Moller failed to sustain his burden to prove that he had been diagnosed with carpal tunnel syndrome or shoulder tendonitis. He offered no competent medical evidence to this effect. The only evidence he offered was his own hearsay testimony that he had obtained this diagnosis from a physician associated with Hand Doctors of Milwaukee. See, Jones v. United Stationers, Inc., ERD Case No. 199803598 (LIRC Jan. 25, 2001).
Moreover, even if Moller had succeeded in establishing that he had been diagnosed with carpal tunnel syndrome or shoulder tendonitis, he failed to sustain his burden to prove that these conditions made achievement unusually difficult or limited his capacity to work. He failed to offer any evidence to show that he experienced a substantial limitation on his normal life functions or on a major life activity because of these conditions, other than to make a general, unquantified reference to pain he experienced while at work. In addition, Moller did not show that these conditions resulted in the imposition of any work restrictions by his treating physician, in the taking of medical leave, or in any other limitation on his capacity to work. See, Jones, supra. Although Moller testified that he requested and was granted certain accommodations, this alone would not satisfy his burden here.
Finally, the record does not show that Metavante had reason to perceive Moller as disabled. The respondent was not presented with any medical documentation or any work restrictions, and was advised by Moller in early November of 2000 that the ergonomically appropriate equipment they had provided him was working effectively and he would need no further assistance. See, Jones, supra.
By failing to establish that he was an individual with a disability within the meaning of the WFEA, Moller failed to prove that he could have been discriminated against on this basis.
In regard to the failure of accommodation issue, the commission notes that, once Moller advised Metavante that he was experiencing pain while using the equipment at his workstation, Metavante, over a period of approximately three months, brought in an ergonomic specialist, implemented her recommendations, and followed up with Moller until he indicated that he was satisfied. If the burden had shifted to Metavante to prove that it had reasonably accommodated Moller, the record shows that Metavante would clearly have sustained this burden.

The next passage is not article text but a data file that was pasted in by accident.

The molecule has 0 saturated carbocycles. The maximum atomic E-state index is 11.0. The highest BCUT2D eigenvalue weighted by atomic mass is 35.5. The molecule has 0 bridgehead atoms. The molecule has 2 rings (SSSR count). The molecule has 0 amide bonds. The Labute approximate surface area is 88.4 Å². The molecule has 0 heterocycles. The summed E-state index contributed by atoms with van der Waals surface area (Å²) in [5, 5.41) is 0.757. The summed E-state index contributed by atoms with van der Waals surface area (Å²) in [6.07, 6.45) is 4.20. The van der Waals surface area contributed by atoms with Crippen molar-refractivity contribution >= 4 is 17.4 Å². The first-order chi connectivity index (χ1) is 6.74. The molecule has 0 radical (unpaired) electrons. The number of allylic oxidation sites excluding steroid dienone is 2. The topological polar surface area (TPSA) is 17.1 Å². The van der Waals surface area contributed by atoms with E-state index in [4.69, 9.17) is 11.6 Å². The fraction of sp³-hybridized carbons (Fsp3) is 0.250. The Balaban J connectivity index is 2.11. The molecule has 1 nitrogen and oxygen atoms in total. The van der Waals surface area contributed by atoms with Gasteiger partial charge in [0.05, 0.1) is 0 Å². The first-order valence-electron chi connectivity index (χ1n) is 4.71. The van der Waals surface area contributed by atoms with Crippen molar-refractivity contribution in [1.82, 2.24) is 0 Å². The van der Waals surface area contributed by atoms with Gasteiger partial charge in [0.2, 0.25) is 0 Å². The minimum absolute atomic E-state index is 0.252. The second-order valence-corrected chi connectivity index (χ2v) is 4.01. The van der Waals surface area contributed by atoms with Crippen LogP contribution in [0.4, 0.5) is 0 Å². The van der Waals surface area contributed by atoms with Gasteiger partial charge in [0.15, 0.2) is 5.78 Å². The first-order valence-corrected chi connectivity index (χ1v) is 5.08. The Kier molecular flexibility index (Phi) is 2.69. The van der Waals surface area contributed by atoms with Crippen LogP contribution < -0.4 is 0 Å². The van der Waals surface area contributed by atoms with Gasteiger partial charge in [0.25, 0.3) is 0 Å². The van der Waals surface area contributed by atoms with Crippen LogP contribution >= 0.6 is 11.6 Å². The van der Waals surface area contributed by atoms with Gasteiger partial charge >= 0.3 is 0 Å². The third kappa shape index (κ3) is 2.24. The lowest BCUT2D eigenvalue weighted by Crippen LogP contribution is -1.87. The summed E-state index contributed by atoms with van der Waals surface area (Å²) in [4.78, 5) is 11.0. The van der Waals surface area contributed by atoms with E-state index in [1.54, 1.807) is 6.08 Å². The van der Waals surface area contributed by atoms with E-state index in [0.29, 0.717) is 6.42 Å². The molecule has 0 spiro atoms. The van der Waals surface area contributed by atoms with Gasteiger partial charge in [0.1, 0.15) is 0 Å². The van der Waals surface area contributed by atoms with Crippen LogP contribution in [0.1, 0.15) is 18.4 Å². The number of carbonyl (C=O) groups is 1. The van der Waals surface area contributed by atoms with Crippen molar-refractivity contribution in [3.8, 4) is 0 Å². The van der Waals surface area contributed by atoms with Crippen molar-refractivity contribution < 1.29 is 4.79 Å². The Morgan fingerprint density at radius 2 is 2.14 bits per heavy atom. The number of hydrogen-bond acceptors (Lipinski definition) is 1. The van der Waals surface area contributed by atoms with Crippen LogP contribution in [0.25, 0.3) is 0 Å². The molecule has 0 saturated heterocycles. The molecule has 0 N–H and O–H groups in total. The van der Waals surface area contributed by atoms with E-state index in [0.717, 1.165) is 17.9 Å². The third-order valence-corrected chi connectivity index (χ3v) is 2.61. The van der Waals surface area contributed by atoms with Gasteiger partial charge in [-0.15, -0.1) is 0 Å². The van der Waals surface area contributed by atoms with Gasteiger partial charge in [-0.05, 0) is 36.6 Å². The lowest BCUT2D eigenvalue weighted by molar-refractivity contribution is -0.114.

Moller also claims that he was discriminated against in regard to his December performance review, his termination, and the enforcement of Metavante's dress code, and that he was harassed, based on his sex.
To prove disparate treatment, as Moller alleges here, he would have to show that he was treated differently than similarly situated females. Since Moller failed to introduce any evidence as to Metavante's treatment of any of its female employees, and acknowledges that he does not know what Metavante did to follow up on his complaint about the inappropriate manner in which a female employee was dressing at work, it would have to be concluded that Moller failed to make this showing.
Moller does not explain the basis for his claim of sexual harassment. The only possible action which could fit this category was his exposure to the allegedly inappropriate clothing worn by a female intern. Moller has failed to show that this action was sufficiently severe or pervasive to qualify as harassment.
Moller also alleges that he was retaliated against for engaging in a protected fair employment activity when he was terminated from his employment. Apparently, the protected activity he is claiming is his complaint to one of his supervisors that, although he had been required to wear dress shoes rather than tennis shoes, a female employee was allowed to dress inappropriately at work. The evidence of record, although it establishes that Metavante was aware of Moller's complaint that he was being treated differently than another employee, does not establish that Metavante was aware that Moller believed this different treatment was based on his sex. See, Weier v. Heiden, Inc., ERD Case No. 199601631 (LIRC Feb. 5, 1998) (where employee has protested an employment action but has not indicated a belief that discrimination is being opposed, employer's reaction to that protest not prohibited retaliation). Moreover, even if Moller had succeeded in demonstrating that he had engaged in a protected fair employment activity and that Metavante had reason to be aware that he had done so, Moller failed to introduce any evidence that he was treated differently in regard to his termination than employees who had not engaged in such activity.
Finally, Moller's petition for commission review in this matter does not specifically challenge any of the procedural and evidentiary rulings made by the administrative law judge, nor does it challenge any specific findings of fact as being unsupported by the record, nor does it specifically assert whether and why any conclusions of law are claimed to be in error. Thus, the commission has no specific indication as to why the complainant believes he should prevail on this record or what he claims was erroneously decided by the administrative law judge. Notwithstanding this, the record in this matter has been reviewed for the purpose of determining whether the findings of fact and conclusions of law made by the administrative law judge are supported. Concluding that they are, as modified above, the commission has adopted them as its own.
Attorney Adam C. Benson
Attorney Ely A. Leichtling